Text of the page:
And after all, America was no different. Indeed, we were superior to America or so we thought. Over in America, racial discrimination was enshrined in state law in many places; black people weren’t even allowed to ride the same buses as white folk; we saw it on the news every day. In Australia there were no laws discriminating against people of colour (other than the Australian Constitution that is—a pretty big exception). It was just the way things were.

We knew of the American civil rights movement of course from the songs of our heroes: Bob Dylan, Joan Baez and Peter, Paul and Mary. But we were detached from it nonetheless; detached until 28 August 1963. Until that day, people had heard the name of Martin Luther King but few of us realized what a powerful force for change he was to become.

Then we heard his speech, delivered on the steps of the Lincoln Memorial in Washington DC before an estimated crowd of a quarter of a million people at the culmination of a civil rights march. There had been these marches before but none as big as this one. It was not the size of the rally that made this different and unforgettable; rather it was the words of this Southern Baptist preacher who spoke so powerfully and so eloquently about the evils of social injustice and inequality that his words resonated around the world and in all of us who listened to it.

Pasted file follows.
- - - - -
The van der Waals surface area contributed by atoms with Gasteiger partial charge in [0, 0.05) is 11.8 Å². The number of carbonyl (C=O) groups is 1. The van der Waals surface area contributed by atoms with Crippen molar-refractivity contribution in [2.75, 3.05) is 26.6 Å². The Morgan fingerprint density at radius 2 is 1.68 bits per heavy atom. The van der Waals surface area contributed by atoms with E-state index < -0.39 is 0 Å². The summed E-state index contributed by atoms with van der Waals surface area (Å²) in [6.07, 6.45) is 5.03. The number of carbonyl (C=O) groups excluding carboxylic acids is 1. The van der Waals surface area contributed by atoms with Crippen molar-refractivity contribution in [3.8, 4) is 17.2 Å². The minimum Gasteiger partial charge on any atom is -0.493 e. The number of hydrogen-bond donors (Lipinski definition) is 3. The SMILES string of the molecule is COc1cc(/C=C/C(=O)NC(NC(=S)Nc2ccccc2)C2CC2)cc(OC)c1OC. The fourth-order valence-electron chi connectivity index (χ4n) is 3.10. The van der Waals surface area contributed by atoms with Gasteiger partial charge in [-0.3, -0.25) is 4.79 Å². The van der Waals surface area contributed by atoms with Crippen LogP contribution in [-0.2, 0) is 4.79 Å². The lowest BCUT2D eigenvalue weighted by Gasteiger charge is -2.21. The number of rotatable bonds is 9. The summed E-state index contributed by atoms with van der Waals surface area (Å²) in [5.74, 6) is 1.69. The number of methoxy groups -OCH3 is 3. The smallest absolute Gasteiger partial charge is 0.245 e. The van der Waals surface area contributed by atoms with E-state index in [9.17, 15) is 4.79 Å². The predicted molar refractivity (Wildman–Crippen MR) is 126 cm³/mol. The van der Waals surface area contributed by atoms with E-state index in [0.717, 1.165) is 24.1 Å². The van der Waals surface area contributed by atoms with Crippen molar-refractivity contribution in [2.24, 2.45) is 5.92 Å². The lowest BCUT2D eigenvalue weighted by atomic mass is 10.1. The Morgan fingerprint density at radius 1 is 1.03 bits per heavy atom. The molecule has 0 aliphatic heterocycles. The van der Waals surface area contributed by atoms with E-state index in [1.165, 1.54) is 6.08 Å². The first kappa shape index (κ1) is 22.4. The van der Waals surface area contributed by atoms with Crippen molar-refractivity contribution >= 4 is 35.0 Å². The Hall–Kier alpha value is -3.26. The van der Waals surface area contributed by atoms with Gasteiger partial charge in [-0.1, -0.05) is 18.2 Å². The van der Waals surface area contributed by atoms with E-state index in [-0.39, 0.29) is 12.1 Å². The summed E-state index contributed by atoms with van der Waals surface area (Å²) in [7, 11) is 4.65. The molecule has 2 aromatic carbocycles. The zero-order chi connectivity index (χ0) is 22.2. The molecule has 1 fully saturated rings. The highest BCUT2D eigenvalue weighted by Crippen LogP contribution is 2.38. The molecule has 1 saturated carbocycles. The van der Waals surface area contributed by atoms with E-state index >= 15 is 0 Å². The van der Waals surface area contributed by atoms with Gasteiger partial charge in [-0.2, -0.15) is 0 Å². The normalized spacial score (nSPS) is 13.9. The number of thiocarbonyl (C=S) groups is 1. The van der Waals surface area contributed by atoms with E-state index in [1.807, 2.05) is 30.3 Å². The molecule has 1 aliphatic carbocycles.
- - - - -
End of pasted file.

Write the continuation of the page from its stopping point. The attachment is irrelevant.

After that day the world was different. We were all engaged. Our causes were all different but we marched. We marched in opposition to the Vietnam War; we marched in opposition to nuclear weapons and especially nuclear testing. we marched in support of freedom from hunger (Walk against Want) and we marched in support of the anti-apartheid cause.

We did not march for the Rainbow Coalition or for ‘land rights for gay whales’ as the cover-all protest march was later to be known as. Our causes were much more fundamental. But underpinning it all was the recognition that we were a prejudiced people and that we needed to take a stand against injustice.

Martin Luther King changed so many of us. It was a tectonic shift in human attitudes that those who did not live through that time can scarcely realize. The ‘Sixties’ was a decade of change: change in relationships, change in attitude to leadership and change in attitudes towards sexuality. The Germans have the best word for it for which there is no real English equivalent, Weltanschauung. And all of it expressed in that emotive carrier of all—music. Martin Luther King set us free.